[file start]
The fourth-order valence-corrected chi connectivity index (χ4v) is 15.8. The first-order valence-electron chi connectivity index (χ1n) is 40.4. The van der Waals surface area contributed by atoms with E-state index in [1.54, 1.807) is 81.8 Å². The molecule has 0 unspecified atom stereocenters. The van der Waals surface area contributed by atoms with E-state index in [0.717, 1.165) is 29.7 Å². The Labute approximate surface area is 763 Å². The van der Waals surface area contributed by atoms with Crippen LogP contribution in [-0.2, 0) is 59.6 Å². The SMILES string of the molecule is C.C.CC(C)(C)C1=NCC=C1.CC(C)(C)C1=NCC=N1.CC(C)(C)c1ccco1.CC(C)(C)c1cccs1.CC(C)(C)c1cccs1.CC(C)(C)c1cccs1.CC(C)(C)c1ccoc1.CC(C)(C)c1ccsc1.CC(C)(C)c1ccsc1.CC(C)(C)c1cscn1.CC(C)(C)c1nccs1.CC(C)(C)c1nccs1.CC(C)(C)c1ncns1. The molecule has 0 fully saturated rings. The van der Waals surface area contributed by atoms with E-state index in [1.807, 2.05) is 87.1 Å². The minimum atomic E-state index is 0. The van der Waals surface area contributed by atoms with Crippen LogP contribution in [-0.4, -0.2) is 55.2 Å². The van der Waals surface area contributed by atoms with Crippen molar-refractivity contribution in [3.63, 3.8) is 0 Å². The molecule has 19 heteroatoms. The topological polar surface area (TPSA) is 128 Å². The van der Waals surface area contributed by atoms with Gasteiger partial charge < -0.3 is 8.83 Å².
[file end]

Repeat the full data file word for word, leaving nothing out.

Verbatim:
The fourth-order valence-corrected chi connectivity index (χ4v) is 15.8. The first-order valence-electron chi connectivity index (χ1n) is 40.4. The van der Waals surface area contributed by atoms with E-state index in [1.54, 1.807) is 81.8 Å². The molecule has 0 unspecified atom stereocenters. The van der Waals surface area contributed by atoms with E-state index in [0.717, 1.165) is 29.7 Å². The Labute approximate surface area is 763 Å². The van der Waals surface area contributed by atoms with Crippen LogP contribution in [-0.2, 0) is 59.6 Å². The SMILES string of the molecule is C.C.CC(C)(C)C1=NCC=C1.CC(C)(C)C1=NCC=N1.CC(C)(C)c1ccco1.CC(C)(C)c1cccs1.CC(C)(C)c1cccs1.CC(C)(C)c1cccs1.CC(C)(C)c1ccoc1.CC(C)(C)c1ccsc1.CC(C)(C)c1ccsc1.CC(C)(C)c1cscn1.CC(C)(C)c1nccs1.CC(C)(C)c1nccs1.CC(C)(C)c1ncns1. The molecule has 0 fully saturated rings. The van der Waals surface area contributed by atoms with E-state index in [1.807, 2.05) is 87.1 Å². The minimum atomic E-state index is 0. The van der Waals surface area contributed by atoms with Crippen LogP contribution in [-0.4, -0.2) is 55.2 Å². The van der Waals surface area contributed by atoms with Crippen molar-refractivity contribution in [3.63, 3.8) is 0 Å². The molecule has 19 heteroatoms. The topological polar surface area (TPSA) is 128 Å². The van der Waals surface area contributed by atoms with Gasteiger partial charge < -0.3 is 8.83 Å².